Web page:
Harmonised fast charging technology will help prevent that different producers unjustifiably limit the charging speed and will help to ensure that charging speed is the same when using any compatible charger for a device.
Unbundling the sale of a charger from the sale of the electronic device: consumers will be able to purchase a new electronic device without a new charger. This will limit the number of unwanted chargers purchased or left unused. Reducing production and disposal of new chargers is estimated to reduce the amount of electronic waste by almost a thousand tonnes’ yearly.
Improved information for consumers: producers will need to provide relevant information about charging performance, including information on the power required by the device and if it supports fast charging. This will make it easier for consumers to see if their existing chargers meet the requirements of their new device or help them to select a compatible charger.[…] “
These proposed rules apply to smartphones, tablets, headphones, handheld game consoles, and portable speakers.
If you wonder why other products — like smartwatches, earbuds, trackers, etc. — are not part of this, they are too small to have a USB-C port and generally have wireless charging anyway.
And while they apply to all manufacturers, it’s clear that the primary target is Apple. That’s because the rest of the world has moved to USB-C for a few years now.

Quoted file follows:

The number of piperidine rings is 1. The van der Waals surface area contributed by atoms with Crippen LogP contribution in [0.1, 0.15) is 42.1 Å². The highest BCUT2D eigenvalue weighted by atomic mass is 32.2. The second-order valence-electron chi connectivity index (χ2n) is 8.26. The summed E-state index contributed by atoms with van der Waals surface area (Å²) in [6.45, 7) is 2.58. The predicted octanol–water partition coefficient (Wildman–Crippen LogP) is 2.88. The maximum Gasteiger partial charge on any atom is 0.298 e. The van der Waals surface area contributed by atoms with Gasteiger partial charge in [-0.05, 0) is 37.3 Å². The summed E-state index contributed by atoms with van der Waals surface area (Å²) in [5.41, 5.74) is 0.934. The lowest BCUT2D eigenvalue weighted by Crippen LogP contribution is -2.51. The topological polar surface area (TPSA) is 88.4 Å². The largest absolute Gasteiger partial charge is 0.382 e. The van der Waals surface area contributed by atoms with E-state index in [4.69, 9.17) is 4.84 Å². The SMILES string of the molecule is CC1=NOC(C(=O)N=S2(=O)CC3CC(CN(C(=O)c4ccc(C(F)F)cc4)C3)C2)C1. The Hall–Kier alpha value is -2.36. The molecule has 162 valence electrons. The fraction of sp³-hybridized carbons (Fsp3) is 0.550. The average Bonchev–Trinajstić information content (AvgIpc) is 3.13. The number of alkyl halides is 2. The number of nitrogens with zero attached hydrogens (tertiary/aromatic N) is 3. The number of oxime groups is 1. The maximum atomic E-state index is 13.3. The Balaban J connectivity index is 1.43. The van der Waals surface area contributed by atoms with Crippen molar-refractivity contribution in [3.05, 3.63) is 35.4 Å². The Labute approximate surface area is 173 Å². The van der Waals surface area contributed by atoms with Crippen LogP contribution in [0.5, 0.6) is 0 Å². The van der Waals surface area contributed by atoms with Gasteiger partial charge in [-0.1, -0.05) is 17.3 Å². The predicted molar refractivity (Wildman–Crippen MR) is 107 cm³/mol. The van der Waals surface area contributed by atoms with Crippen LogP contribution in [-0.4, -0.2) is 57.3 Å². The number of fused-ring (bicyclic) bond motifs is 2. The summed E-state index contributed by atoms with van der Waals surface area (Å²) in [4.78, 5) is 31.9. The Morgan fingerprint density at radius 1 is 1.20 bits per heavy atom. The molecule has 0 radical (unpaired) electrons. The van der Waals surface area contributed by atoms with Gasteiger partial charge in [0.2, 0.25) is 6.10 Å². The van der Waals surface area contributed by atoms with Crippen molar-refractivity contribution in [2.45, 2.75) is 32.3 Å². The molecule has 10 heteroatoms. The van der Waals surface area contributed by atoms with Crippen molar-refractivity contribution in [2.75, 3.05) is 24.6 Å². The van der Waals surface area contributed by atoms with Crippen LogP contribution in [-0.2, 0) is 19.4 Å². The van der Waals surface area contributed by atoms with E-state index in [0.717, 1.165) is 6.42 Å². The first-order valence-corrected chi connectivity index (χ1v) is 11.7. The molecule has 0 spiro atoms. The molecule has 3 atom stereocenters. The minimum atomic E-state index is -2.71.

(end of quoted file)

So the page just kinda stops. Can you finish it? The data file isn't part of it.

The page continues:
This new initiative is not a done deal yet since the European Parliament will need to vote later this year, or early 2022, to consider turning the new revised Radio Equipment Directive into law. After that, involved parties will have 24 months to comply.
It’s worth noting that the EU has a good track record, generally better than the US, on consumer privacy and the environment. So chances are the iPhone 15 will use USB-C at the latest.
You can’t take what Apple says about itself as truth. The company, like most US companies, cares about its bottom line more than anything. And with that, it wants to have control over its product as well as its customers.
Sure, Apple has gone green in some aspects, and that’s great. But that’s only proof that going renewable is more economical than using fossil fuel. It has little if at all, to do with Apple’s desire to be “environmentally conscious” as the image it wants to be known.
And that’s what you should keep in mind the next time you pick up that dreadful Lightning cable.